Roger Daltrey spoke about how he dealt with depression in the wake of John Entwistle's 2002 death and Pete Townshend's 2003 arrest on suspicion of possessing child pornography. Best Classic Bands published an excerpt from legendary New York City disc jokey Dennis Elsas' most recent interview with Daltrey, who spoke frankly about his bout with depression: "I felt it in 2003, 2004, after John’s death and we went through a lot of trouble in the band. And it just hit me like a ton of bricks. And I tried all the usual ways that people deal with it. I saw a shrink and I suddenly realized I was doing more analyzing of him than he was of me! Then he asked me about his mother, so I asked him about his, and I left (laughs). So that didn’t do me any good. Then I tried the anti-depressants for three days and turned into a zombie so I thought: 'This is the worst drug I’ve had in my life.'"
Daltrey added: "I got lucky: someone recommended a hypnotist to me — who’s become a good friend, and someone, who I definitely believe, in some ways helped save my life. Because when you have depression, it’s so easy to see how some people take that one step too far, over the edge of a cliff." (Best Classic Bands)
Steve Miller revealed that he composed his classic 1976 chart-topper "Rock N' Me" in an effort to show up Pink Floyd. Miller appeared on the Ultimate Classic Rock Nights radio show and recalled serving as Floyd's opening act on July 7th, 1975 at England's Knebworth festival: “I kept trying to turn down the gig. I said, 'I don’t have a band, I don’t wanna do this, this is a bad time for me, I’m in the midst of recording. . . 'They just kept saying, 'Well, how about some more? How about if we paid you this much? If that wouldn’t be enough would this be enough?’ Finally I decided, 'Well, this would be enough! Yeah, I can take a little break to do this!' (The band) came over to the house, where we rehearsed for one afternoon, we got on a plane, flew to London and played to 120,000 people."
Miller went on to recall what led up to him writing one of his most beloved songs: "I had thought about the gig and I knew they way it was going to work was, I was going to play just before Pink Floyd, the sun would be going down, it would be really cold, there wouldn’t be any lights on the stage, it would be a lousy time. I went, 'Y'know, I’m gonna kick those guys in the butt.' So what I did was, I wrote ‘Rock’ M' Me' as a song to play at a festival, to just get it going. . . (The song) ripped the joint up. They just loved us. (I thought) ‘Maybe we oughtta record this one? This might be a good one to put on the record.'" (Ultimate Classic Rock)
Former Survivor bassist Stephan Ellis has died at 69 of undisclosed causes. Ellis, who joined the band in 1981, played on the band's signature hits including the Grammy-winning Rocky III theme "Eye Of The Tiger" — a six-week Number One hit, and the Top 10's "High On You," "The Search Is Over," "Is This Love," and the Top Two smash "Burning Heart." Ellis left Survivor in 1987 due to health issues, but rejoined the band in 1997 and stayed through 1999.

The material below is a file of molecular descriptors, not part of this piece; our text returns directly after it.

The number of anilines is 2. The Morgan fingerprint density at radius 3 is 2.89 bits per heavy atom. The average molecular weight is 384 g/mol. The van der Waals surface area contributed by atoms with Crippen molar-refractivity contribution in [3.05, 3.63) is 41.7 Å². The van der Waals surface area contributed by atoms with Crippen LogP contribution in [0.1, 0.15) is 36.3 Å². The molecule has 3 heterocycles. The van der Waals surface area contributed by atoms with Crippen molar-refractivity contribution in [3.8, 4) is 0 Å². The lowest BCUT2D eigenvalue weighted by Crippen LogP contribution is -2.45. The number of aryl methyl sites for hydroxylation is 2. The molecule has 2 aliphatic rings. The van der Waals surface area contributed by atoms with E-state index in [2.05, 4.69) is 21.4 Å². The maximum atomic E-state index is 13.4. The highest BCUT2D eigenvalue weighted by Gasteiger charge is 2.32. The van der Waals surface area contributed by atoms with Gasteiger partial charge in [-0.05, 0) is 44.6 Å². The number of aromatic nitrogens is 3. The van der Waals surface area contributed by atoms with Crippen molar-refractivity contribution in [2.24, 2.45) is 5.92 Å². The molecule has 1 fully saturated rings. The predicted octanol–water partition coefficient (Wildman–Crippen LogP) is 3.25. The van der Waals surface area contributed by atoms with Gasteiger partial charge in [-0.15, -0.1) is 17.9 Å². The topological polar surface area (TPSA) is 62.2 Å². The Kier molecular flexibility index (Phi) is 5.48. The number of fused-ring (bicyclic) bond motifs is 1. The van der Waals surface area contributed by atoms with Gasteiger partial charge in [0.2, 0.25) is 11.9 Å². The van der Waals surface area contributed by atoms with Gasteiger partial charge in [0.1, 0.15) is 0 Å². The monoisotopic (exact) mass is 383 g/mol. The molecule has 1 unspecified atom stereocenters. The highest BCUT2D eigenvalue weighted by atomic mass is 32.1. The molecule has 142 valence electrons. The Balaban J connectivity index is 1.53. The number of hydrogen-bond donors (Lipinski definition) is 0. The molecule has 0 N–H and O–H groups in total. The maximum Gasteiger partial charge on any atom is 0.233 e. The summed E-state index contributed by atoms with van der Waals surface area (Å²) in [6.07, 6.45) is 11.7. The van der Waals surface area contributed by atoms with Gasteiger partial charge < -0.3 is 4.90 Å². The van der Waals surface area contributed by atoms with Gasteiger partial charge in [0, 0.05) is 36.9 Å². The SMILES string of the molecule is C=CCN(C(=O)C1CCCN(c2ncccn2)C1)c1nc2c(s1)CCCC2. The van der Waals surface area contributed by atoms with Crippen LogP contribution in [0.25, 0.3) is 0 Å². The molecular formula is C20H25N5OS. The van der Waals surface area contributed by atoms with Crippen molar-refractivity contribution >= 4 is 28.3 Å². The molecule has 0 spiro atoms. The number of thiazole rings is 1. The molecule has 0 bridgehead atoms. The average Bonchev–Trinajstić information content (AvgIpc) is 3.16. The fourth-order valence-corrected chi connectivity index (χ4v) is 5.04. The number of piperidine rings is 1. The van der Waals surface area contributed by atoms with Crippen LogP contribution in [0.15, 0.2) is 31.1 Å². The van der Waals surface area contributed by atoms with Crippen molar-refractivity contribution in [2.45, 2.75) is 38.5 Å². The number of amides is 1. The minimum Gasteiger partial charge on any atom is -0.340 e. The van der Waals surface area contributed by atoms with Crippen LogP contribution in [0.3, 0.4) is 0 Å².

Survivor's co-founding guitarist Frankie Sullivan posted the news of Ellis' death on Facebook, writing in part: "This was Stephan Ellis to me: Underrated yet never dated. Well dressed and on a consistent basis. Gargoyles and all and he was cool enough to pull off. Stephan was well-coifed, always ready and Stephan Ellis lived his own life in his own way and on his own terms."
Former Foreigner frontman Lou Gramm has retired from the road — but he's still open for one-off dates and future recording with his old band. Gramm has been thrilling fans by joining Mick Jones and the other original members of Foreigner at select shows. He shed light on the unfinished material from the early-'90s that could lead to the first new collaborations between him and Mick Jones in decades: "I have a CD of maybe over a half a dozen songs we were working on at the time when I left the band. And they were good songs. So Mick asked me if I would send him a copy, just to let him refresh himself as to what we were doing around that time. I did that and when he called me, he was very excited, because those song ideas were really terrific and had the makings of a good album. We more or less vowed to pick up where we left off at some point and see it through."(Ultimate Classic Rock)
It appears that the Smashing Pumpkins, Noel Gallagher’s High Flying Birds and AFI will be touring together this summer. One alleged lone date for that trek has leaked out, on August 17th in Columbia, Maryland. An official announcement is expected on Monday (March 4th), with tickets rumored to go on sale Friday (March 8th). A video teaser has been posted online. (The PRP)
The first look at the new Frank Zappa hologram has been unveiled online. "The Bizarre World Of Frank Zappa" hologram tour kicks off next month, featuring former Zappa band members Ray White and Mike Keneally on guitar, bassist Scott Thunes, multi-instrumentalists Robert Martin and Ed Mann, along with drummer and Zappa archivist Joe "Vaultmeister" Travers. The new hologram clip of Zappa features the computer generated version of the legend reciting his 1984 soundbyte, "I'm a person who likes to do what he wants to do. . . whether people like it or not and what I do is designed for people who like it, not for people who don't." (Jambase)
"The Bizarre World Of Frank Zappa" U.S. tour dates (subject to change):
April 19 – Port Chester, NY – Capitol Theater
April 20 – Rochester, NY – Kodak Center Theater
April 22 – Red Bank, NJ – Count Basie
April 24 – Long Island, NY – Paramount Theatre
April 26 – Boston, MA – Shubert
April 28 – Albany, NY – The Palace Theatre
May 1 – Wilkes Barre, PA – Kirby Center
May 2 – Collingswood, NJ – Scottish Rite Auditorium
May 3 – Baltimore, MD – The Modell Lyric
Source: Pulse of Radio